UJIA ‘bullish’ on future despite job and budget cuts

Charity leaders say online event to launch centenary will be 'a bold statement about who we are and what our impact has been'


UJIA will mark the start of its centenary year with an online celebration which its leaders hope will improve finances diminished by the pandemic.

Next week’s event will feature contributions from Israeli President Reuven Rivlin and singer-songwriter Idan Raichel. Chief executive Mandie Winston acknowledged that while a virtual gathering was unlikely to generate the multi-million pound proceeds of a traditional UJIA national dinner, it was vital to recoup some of its losses.

Fundraising is down £1.5 million on last year’s campaign and the charity’s budget for the year ahead has been slashed by almost £2 million.

At the height of lockdown, 32 of its 55 employees were on furlough. Eleven staff have since been made redundant and a further three roles are unfilled due to a hiring freeze — making a total reduction of around a quarter of the workforce.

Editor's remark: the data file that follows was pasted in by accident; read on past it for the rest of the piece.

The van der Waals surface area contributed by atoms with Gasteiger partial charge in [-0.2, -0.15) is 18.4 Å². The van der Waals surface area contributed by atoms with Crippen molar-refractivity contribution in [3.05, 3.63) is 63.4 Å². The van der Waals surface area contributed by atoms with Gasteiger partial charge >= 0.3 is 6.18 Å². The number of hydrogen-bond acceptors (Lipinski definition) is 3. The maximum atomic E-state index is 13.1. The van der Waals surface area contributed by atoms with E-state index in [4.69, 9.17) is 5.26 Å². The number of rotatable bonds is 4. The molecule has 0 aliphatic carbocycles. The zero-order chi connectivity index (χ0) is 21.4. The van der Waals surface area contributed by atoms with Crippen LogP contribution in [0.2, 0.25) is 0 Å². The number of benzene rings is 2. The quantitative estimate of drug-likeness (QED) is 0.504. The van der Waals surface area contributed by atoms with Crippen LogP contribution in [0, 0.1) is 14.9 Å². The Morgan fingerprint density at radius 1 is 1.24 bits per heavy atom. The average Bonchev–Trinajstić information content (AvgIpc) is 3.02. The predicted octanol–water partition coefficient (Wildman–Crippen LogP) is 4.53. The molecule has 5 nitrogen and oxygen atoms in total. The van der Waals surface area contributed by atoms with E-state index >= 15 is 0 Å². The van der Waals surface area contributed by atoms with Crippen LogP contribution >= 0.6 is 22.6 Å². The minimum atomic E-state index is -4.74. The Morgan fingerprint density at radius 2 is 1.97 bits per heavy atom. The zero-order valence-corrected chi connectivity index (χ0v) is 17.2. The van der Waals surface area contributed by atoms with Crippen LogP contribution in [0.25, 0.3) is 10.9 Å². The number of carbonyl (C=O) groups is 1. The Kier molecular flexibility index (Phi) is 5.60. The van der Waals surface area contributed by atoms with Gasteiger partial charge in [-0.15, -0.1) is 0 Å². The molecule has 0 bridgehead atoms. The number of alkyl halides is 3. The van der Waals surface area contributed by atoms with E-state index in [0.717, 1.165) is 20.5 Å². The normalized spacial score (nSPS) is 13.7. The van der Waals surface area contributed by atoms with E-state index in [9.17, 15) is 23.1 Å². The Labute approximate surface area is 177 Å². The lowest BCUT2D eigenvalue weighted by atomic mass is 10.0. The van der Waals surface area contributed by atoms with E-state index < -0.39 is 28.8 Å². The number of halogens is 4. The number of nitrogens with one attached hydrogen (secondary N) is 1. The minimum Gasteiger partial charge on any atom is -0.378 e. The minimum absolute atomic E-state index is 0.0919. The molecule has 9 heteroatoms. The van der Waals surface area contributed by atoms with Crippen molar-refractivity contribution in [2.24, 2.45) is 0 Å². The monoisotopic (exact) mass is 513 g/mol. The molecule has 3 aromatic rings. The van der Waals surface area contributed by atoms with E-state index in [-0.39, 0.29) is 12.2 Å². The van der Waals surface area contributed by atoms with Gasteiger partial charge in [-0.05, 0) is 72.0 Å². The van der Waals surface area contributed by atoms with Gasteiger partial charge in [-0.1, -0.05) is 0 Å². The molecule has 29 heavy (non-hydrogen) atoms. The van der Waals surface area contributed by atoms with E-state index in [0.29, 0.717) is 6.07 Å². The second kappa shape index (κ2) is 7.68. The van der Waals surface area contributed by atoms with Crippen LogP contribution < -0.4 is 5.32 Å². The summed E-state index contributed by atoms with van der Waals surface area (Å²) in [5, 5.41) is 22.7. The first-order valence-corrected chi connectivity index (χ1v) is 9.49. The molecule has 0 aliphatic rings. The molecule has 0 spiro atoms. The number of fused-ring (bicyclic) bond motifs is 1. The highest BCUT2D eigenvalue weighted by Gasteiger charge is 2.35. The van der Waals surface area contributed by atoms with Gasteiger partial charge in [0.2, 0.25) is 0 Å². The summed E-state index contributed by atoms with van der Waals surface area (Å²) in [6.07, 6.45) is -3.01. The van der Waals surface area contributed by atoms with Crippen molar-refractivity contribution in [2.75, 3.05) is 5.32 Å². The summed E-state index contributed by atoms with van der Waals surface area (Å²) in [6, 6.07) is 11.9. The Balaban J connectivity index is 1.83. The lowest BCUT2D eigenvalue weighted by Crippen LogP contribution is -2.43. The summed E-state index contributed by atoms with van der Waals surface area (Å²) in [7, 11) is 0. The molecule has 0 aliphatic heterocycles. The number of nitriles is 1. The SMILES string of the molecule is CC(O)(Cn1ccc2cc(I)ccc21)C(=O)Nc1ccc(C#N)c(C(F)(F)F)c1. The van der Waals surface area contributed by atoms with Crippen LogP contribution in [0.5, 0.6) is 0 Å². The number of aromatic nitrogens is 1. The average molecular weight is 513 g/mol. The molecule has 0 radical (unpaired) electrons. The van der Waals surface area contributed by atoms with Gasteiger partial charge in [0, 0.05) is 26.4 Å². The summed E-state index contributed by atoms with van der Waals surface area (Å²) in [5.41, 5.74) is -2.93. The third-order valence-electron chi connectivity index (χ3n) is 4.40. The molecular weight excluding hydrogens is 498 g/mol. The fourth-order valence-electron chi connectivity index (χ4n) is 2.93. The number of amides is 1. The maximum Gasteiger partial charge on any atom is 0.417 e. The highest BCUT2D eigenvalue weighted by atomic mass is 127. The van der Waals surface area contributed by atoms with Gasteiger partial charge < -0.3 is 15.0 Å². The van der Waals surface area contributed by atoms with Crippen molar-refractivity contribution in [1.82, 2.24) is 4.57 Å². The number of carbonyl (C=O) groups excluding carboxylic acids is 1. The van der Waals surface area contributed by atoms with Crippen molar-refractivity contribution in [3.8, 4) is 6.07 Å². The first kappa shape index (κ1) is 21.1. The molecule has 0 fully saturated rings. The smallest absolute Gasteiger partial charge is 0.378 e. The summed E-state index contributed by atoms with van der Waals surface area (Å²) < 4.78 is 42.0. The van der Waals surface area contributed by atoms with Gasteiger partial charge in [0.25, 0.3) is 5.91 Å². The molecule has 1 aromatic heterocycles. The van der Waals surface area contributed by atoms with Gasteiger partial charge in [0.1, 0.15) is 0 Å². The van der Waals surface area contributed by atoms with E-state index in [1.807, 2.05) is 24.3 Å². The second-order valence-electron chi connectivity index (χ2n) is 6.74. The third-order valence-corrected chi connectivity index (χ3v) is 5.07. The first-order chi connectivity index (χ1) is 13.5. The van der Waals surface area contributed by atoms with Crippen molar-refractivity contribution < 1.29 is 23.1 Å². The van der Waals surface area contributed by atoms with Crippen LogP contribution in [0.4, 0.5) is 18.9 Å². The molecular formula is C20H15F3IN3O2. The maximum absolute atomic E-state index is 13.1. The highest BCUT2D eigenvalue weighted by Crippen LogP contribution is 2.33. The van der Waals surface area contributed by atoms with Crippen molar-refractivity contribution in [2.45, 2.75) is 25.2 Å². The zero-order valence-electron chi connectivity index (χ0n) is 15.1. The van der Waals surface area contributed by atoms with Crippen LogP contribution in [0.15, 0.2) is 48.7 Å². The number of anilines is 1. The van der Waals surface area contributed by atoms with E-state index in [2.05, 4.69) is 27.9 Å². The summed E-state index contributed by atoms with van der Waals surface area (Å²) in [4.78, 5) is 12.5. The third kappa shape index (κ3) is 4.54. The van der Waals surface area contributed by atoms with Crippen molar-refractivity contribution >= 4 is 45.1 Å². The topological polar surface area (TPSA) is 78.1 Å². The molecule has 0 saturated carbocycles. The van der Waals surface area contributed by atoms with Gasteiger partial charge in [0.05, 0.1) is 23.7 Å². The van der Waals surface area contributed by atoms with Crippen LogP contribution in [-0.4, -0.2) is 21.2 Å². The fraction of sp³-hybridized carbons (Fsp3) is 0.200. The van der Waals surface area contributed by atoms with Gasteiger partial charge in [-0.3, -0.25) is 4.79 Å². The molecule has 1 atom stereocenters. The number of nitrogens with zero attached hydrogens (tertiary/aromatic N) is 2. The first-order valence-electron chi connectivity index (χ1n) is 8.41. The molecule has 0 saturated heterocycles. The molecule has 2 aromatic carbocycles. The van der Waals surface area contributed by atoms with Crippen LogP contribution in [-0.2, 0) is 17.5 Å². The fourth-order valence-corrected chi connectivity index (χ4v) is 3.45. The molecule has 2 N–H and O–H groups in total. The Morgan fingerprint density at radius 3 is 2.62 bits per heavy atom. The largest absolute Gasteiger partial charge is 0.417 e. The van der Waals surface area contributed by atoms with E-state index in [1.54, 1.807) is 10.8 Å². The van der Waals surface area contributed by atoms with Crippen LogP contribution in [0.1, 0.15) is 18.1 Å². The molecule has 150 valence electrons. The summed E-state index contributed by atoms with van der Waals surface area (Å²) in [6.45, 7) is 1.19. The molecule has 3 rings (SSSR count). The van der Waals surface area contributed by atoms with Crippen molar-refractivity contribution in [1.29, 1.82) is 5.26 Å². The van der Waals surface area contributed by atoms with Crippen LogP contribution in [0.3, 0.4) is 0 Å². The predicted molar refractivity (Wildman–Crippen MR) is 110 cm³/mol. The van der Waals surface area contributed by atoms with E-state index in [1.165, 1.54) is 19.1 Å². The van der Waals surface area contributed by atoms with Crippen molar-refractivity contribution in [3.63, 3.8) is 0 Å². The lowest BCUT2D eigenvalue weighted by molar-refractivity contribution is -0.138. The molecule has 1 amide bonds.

Senior management had taken a ten per cent pay cut, which has since been reduced to five per cent.

UJIA chair Louise Jacobs said reserves had been used “responsibly” and that no programmes had been dropped, although its flagship activity, Israel tours, could not take place this year.

“We’re not cutting anything completely. We are reducing our grants to some people. We look at new programming every year anyway, in terms of making sure the programme feels fresh. We may just not be taking on some commitments we had thought about taking on.”

As for its major online gathering, the aim was to create “an event that really launches our centenary year with a bold statement about who we are and what our impact has been over the last 100 years”, Ms Winston said.

It was also a declaration that British Jewry’s connection to Israel was “as important today as it was in 1920”.

She was “bullish” about UJIA’s future, saying the plan for 2021 was to run a double year of Israel tours to ensure no teenager missed out on the opportunity. Accordingly, UJIA has increased its bursary pot to meet the anticipated additional demand from families hit hard by the pandemic.

Having herself been to Israel under UJIA’s auspices when she was 15, Ms Winston was “incredibly disappointed” about the tours’ cancellation and the upset it had caused within the community.

Although proud of UJIA’s digital offering, she did not think it “ever replaces an in-person connection with Israel”.

Meanwhile, with the likelihood of rising unemployment in Israel, currently in its second lockdown, Ms Winston wants the charity’s Si3 programme — providing job initiatives and investment in Israel — to play its part in mitigating the effects of the crisis.



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